Overview and Description:
Thyme plants are low-growing, woody perennials. Thyme is a highly aromatic herb which grows especially well in somewhat dry, sunny conditions. A Mediterranean herb, thyme holds its flavor in cooking and blends well with other flavors of the region, like garlic, olive oil, and tomatoes.
Thyme is also considered to have antiseptic and preservative properties and has long been used medicinally as well as when preserving meats.
You’ll even find thyme in perfume.
The pink, lavender or white tubular flowers of thyme plants are very popular with bees. The tiny gray-green leaves remain evergreen and most can even be harvested in winter. There are about 350 different species of thyme, in many scents and flavors.
USDA Hardiness Zones:
Thyme is widely adaptable growing in USDA Hardiness Zones 5 - 9 or even higher.
Give your plants a spot in full sun. Thyme is better at handling hot, dry conditions than it is with cool, damp soil.
Different varieties of thyme have different growing habits. Some send up flower stalks, other form mats, and still other will cascade. Some varieties form an almost flat carpet. However, thyme is generally low growing, spreading, 6 - 10 inches in height.
Days to Harvest:
Established thyme plants can be harvested at any time. Simply snip a few stems.
The blossoms are also edible flowers and are at their best when first opening. Thyme grows slowly from seed and should be allowed a few months of growth to become well established, before cutting.
Thyme is flavorful fresh and dried. It makes a nice complement to tomato sauces, cheeses, eggs and vegetables.
It can also be used to flavor jellies, bread, vinegar, marinades, sauces and in bouquet garni.
Thyme is often used as a ground cover and is happy to grow in the cracks between pavers and rocks. You can also buy seed in bulk to create a thyme lawn.
Trailing varieties look well in pots, especially the golden and variegated varieties.
Thyme can be used as an edger, but it has a tendency to die out in spots, so be prepared to fill in with new plants.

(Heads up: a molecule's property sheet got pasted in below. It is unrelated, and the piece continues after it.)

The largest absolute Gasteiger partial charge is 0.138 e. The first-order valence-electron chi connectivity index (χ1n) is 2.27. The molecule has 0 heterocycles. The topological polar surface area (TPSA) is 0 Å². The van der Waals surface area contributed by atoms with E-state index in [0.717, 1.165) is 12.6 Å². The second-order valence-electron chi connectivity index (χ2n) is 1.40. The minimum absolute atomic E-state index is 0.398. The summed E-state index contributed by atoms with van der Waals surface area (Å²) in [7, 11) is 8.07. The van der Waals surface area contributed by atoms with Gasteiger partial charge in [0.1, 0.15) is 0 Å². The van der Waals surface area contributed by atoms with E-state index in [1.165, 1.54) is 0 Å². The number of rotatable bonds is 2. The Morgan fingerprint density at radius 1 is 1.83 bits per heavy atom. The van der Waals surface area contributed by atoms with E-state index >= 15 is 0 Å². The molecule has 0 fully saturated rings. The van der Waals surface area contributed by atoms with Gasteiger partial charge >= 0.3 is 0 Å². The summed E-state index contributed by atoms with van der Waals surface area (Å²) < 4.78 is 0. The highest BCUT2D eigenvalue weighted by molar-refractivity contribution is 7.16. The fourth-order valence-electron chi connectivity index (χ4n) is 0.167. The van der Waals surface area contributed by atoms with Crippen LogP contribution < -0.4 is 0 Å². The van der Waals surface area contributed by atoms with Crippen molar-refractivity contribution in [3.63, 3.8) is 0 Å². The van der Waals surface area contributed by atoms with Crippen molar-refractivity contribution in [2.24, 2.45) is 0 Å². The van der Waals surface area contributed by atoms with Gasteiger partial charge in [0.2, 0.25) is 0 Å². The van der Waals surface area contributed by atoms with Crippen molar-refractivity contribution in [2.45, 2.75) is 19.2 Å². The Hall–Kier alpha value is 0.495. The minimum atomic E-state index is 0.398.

Thymus x citriodorus ‘Aureus’ - Lemon-scented thyme with a true lemon scent, the minty quality of thyme and golden variegated leaves.
Thymus pseudolanuginosus ‘Woolly Thyme’ - Very soft, flat spreading carpet. No scent. (Zones 6 - 5)
Thymus herba-barona ‘Caraway Thyme’ - Low growing, with pale pink flowers and the scent of caraway. Also look for thymes with the scents of orange, rose and lavender and check out other suggestions in Creeping Thyme Plants.
Thyme Growing Tips:
Thyme pretty much grows itself. In fact, the more you fuss with it, the less hardy it will be. Thyme is most fragrant and flavorful when grown in dry, lean soil.
Too much moisture will rot the plants.
If trying to cover a large areas, space new plants about 6 inches apart, to form a cover.
Thyme will grow well indoors, if given a bright sunny window. However, since it survives quite well outdoors all winter, you might want to consider giving it a sheltered location outside, where you can continue to harvest.
Maintenance Care for Thyme Plants:
When grown in warmer climates where it can get shrubby, prune hard, in early spring, to prevent the plant from getting too woody. Additional shaping can be done after flowering. Otherwise all that is needed, is to prune by harvesting and to remove and replace any areas that die out.
Pests & Problems:
Ants like to build their nests in thyme beds and can disrupt the roots.
If grown in damp or humid conditions, molds and rots can become a problem. Care should be taken that thyme plants are not sitting in wet areas throughout the winter months.